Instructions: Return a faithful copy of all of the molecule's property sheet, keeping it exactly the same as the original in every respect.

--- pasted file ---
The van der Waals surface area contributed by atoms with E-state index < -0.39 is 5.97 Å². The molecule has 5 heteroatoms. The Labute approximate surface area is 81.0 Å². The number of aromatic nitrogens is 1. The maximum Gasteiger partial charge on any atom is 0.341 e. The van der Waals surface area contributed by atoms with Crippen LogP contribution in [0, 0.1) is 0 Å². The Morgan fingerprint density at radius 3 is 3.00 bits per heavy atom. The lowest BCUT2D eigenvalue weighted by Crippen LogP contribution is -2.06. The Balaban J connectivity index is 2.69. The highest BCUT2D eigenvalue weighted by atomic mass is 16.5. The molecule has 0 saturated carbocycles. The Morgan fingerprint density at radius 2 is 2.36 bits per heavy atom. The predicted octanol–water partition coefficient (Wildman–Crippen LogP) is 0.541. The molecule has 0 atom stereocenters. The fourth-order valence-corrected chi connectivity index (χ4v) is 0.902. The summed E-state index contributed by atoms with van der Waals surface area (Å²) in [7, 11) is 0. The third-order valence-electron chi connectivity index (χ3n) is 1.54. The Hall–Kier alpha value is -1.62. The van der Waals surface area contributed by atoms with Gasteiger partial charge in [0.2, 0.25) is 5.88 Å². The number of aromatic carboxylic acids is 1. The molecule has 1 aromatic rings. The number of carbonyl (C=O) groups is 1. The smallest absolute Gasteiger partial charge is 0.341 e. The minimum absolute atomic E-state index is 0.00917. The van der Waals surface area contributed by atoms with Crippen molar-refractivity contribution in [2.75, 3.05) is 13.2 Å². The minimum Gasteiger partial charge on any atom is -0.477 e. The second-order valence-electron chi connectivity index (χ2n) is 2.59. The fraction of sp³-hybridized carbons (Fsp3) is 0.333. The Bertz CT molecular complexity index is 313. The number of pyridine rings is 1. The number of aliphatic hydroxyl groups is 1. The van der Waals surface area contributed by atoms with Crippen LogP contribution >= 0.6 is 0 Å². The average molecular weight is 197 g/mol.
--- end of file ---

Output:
The van der Waals surface area contributed by atoms with E-state index < -0.39 is 5.97 Å². The molecule has 5 heteroatoms. The Labute approximate surface area is 81.0 Å². The number of aromatic nitrogens is 1. The maximum Gasteiger partial charge on any atom is 0.341 e. The van der Waals surface area contributed by atoms with Crippen LogP contribution in [0, 0.1) is 0 Å². The Morgan fingerprint density at radius 3 is 3.00 bits per heavy atom. The lowest BCUT2D eigenvalue weighted by Crippen LogP contribution is -2.06. The Balaban J connectivity index is 2.69. The highest BCUT2D eigenvalue weighted by atomic mass is 16.5. The molecule has 0 saturated carbocycles. The Morgan fingerprint density at radius 2 is 2.36 bits per heavy atom. The predicted octanol–water partition coefficient (Wildman–Crippen LogP) is 0.541. The molecule has 0 atom stereocenters. The fourth-order valence-corrected chi connectivity index (χ4v) is 0.902. The summed E-state index contributed by atoms with van der Waals surface area (Å²) in [7, 11) is 0. The third-order valence-electron chi connectivity index (χ3n) is 1.54. The Hall–Kier alpha value is -1.62. The van der Waals surface area contributed by atoms with Gasteiger partial charge in [0.2, 0.25) is 5.88 Å². The number of aromatic carboxylic acids is 1. The molecule has 1 aromatic rings. The number of carbonyl (C=O) groups is 1. The smallest absolute Gasteiger partial charge is 0.341 e. The minimum absolute atomic E-state index is 0.00917. The van der Waals surface area contributed by atoms with Crippen molar-refractivity contribution in [2.75, 3.05) is 13.2 Å². The minimum Gasteiger partial charge on any atom is -0.477 e. The second-order valence-electron chi connectivity index (χ2n) is 2.59. The fraction of sp³-hybridized carbons (Fsp3) is 0.333. The Bertz CT molecular complexity index is 313. The number of pyridine rings is 1. The number of aliphatic hydroxyl groups is 1. The van der Waals surface area contributed by atoms with Crippen LogP contribution >= 0.6 is 0 Å². The average molecular weight is 197 g/mol.